GOOCHLAND, Va. – New information is emerging about the two dogs who are believed to have killed and partially eaten their Virginia owner while out on a walk.
Warning: This story contains graphic details
Tonka and Pac-Man were brindled pit bull brothers from the same litter, born about two and a half years ago. They were socialized, indoor dogs whose owner, 22-year-old Bethany Lynn Stephens, was said to treat them like her own children.
She worked at a kennel and around trainers for a while, and she brought Tonka and Pac-Man with her to work.
Pictures capture the fondness Stephens had for her animals – her face close to their muzzle or her arms wrapped around them. Tonka was with her since he was 8 weeks old and friends said she later adopted Pac-Man to get him out of an abusive home.
Stephens’ friends said it has been hard not only to wrap their minds around the fact that they’ve lost a friend, but that the culprits are her two pets. Goochland County deputies said that last week Stephens was mauled to death by the dogs, sometime Wednesday afternoon after leaving the house with them.
She wasn’t discovered in the woods until the next evening, the dogs found nearby, “guarding her,” Goochland County Sheriff James Agnew said.
Later officials would release photos and details of the grisly discovery. Deputies witnessed the animals eating Stephens' rib cage; her body was dismembered and she was found completely naked except for one boot.
The evidence led law enforcement to the conclusion that Stephens was in fact, mauled to death by her dogs, but, for many, the idea of two dogs ripping their owner apart is incomprehensible, and the sheriff's office was flooded with questions and speculation about the case.
Certified master dog trainer Valerie Paul did not know Stephens, Pac-Man, or Tonka, but has testified in multiple court cases and has been deemed an expert by the court system. She offered WTVR some potential answers as to how and why the dogs allegedly went from adoring their owner to feeding on her body.
“Most dogs aren’t going to just turn on an owner,” Paul said. “I think there probably was some sort of outside influence – but not necessarily another animal or anything like that – just something that could have enticed the dogs to get overexcited and react the way dogs will.”
"The fact that they are pit bulls doesn’t connect to what they did, it is a dog thing," said Paul, who is also owner of the kennel Impawsible Pups. She said at the end of the day, dogs are animals, and in extreme circumstances, they can potentially view even their owners as threats or food sources.
"That’s actually very normal, dogs view people very differently than how we view people, when we see a body, we think of our loved ones and all of the memories that they bring to us, dogs don’t, in general."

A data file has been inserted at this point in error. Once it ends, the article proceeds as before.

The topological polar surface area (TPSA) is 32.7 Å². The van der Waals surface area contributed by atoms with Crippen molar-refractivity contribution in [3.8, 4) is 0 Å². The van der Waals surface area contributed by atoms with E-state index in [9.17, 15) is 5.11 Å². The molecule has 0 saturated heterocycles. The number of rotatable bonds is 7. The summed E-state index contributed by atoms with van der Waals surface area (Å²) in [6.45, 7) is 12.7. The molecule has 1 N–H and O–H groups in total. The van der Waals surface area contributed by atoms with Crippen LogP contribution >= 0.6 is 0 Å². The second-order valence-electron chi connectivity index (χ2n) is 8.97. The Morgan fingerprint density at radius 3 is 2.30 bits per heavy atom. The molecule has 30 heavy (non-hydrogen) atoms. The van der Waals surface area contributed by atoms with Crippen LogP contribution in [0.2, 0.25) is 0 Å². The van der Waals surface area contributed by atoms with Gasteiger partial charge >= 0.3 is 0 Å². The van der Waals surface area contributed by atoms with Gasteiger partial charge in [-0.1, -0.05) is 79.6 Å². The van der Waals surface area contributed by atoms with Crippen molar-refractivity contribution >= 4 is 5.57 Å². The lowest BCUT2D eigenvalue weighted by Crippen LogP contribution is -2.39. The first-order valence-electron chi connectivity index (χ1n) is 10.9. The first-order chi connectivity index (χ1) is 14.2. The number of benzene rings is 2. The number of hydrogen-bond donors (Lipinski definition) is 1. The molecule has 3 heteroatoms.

Sergeant Mike Blackwood explained that the dogs were a “little bit neglected towards the end of this.”
They went from being inside dogs doted on by Stephens to living outside in a kennel. Stephens left the dogs with her father, and Blackwood said: “he wasn’t taking care of them – it wasn’t his responsibility.”
Friends explained that Stephens was going through certain personal events and she no longer had the dogs with her.
The weather changed, and the dogs lived out "in the cold."
Blackwood said that with Stephens coming home maybe five times a week, the dogs became more isolated and only had contact with each other.
They were not fed daily.
"This was such a huge lifestyle change,” Paul explained. There are so many factors within that lifestyle change that we may see as small things that the dogs may see as larger.”
Extreme lifestyle changes can have an effect on animals
Paul said extreme lifestyle changes can be large enough to potentially cause drastic temperament changes.
“The breed in and of itself is a high energy breed, they like to have a lot of structure and a lot of exercise, so by keeping them in a pen, alone, under-socialized, away from people – that energy is just building up and building up and building up and that’s when you start to see dogs fighting more regularly, that’s when you start to see more negative scenarios," Paul said.
She pointed out that resource guarding, or getting hyped up could quickly turn into a negative energy – especially from dogs who had been cooped up.
“Someone getting involved, if done improperly, could get bitten,” Paul said.
No one can say for certain what exactly happened that afternoon.
Paul said there is a good chance the tragedy “was an energy gone wrong.”
"There is a lot of speculation … but you can’t blame the breed,” Paul said.
She said that pit bulls are actually very sweet and are good family dogs when given what they need. "I've seen more non-pit bull breeds be aggressive towards people than pit bulls."
“If you have concerns, talk to a trainer,” Paul added. “There were factors to this.”
The investigation is ongoing. The dogs were euthanized days after the attack, with the family’s permission. Now, investigators are looking for someone to perform a necropsy on the dogs.
Sheriff Agnew said once that takes place it will be about two weeks before results are available and there could potentially be more answers as to what may have happened.
Authorities have ruled out foul play and had CAT scans and X-rays done prior to the autopsy to rule out homicide; there were no broken bones or signs of strangulation. There were no signs of sexual assault.
The toxicology reports on Stephens should be back in 90 days.